“Do not let what you gained this day be so easily lost.”


“There is no law that gods must be fair, Achilles,” Chiron said. “And perhaps it is the greater grief, after all, to be left on earth when another is gone. Do you think?”


“Achilles’ eyes were bright in the firelight, his face drawn sharply by the flickering shadows. I would know it in dark or disguise, I told myself. I would know it even in madness.”


He pressed against me, crushing my lips to wine.


I will never leave him. It will be this, always, for as long as he will let me.


“We were like gods at the dawning of the world, and our joy was so bright we could see nothing else but the other.”


“Name one hero who was happy.”


“You can’t.” He was sitting up now, leaning forward.


“They never let you be famous and happy.” He lifted an eyebrow. “I’ll tell you a secret.”


“Tell me.” I loved it when he was like this.


“I’m going to be the first.” He took my palm and held it to his. “Swear it.”


“Why me?”


“Because you’re the reason.”


We sat like that a moment, hands touching. He grinned.
“I feel like I could eat the world raw.”


“I could recognize him by touch alone, by smell; I would know him blind, by the way his breaths came and his feet struck the earth. I would know him in death, at the end of the world.”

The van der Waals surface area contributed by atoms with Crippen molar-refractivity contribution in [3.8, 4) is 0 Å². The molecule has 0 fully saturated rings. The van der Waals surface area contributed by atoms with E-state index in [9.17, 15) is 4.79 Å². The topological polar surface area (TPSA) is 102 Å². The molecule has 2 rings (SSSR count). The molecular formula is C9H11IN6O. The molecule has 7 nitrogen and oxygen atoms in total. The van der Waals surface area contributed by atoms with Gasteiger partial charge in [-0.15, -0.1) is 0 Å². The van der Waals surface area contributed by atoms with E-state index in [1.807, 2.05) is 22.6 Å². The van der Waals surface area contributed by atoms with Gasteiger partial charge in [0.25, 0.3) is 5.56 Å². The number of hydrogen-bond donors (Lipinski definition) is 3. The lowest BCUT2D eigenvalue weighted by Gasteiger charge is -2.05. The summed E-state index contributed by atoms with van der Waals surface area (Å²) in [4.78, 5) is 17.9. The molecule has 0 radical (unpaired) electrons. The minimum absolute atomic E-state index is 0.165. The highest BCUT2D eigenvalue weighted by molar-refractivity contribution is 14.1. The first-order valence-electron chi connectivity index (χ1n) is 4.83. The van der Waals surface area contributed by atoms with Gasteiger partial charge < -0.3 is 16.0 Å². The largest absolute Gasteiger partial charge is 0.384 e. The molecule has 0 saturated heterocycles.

“I had seen the way he looked at Deidameia; or rather the way he did not. It was the same way he had looked at the boys in Phthia, blank and unseeing. He had never, not once, looked at me that way.”


“He did not fear ridicule; he had never known it. ”


“Who was he if not miraculous and radiant? Who was he if not destined for fame?


He was spring, golden and bright. 


When he died, all things swift and beautiful and bright would be buried with him.”


“I will go,” he said. “I will go to Troy.”

The never-ending ache of love and sorrow. Perhaps in some other life I could have refused, could have torn my hair and screamed, and made him face his choice alone. But not in this one. He would sail to Troy and I would follow, even into death. “Yes,” I whispered. “Yes.”


“Perhaps he is right,” I said.


Achilles’ head came up, frowning. “You do not think that.”


“I do not mean—” I twisted my fingers. “I would still be with you. But I could sleep outside, so it would not be so obvious. I do not need to attend your councils. I—”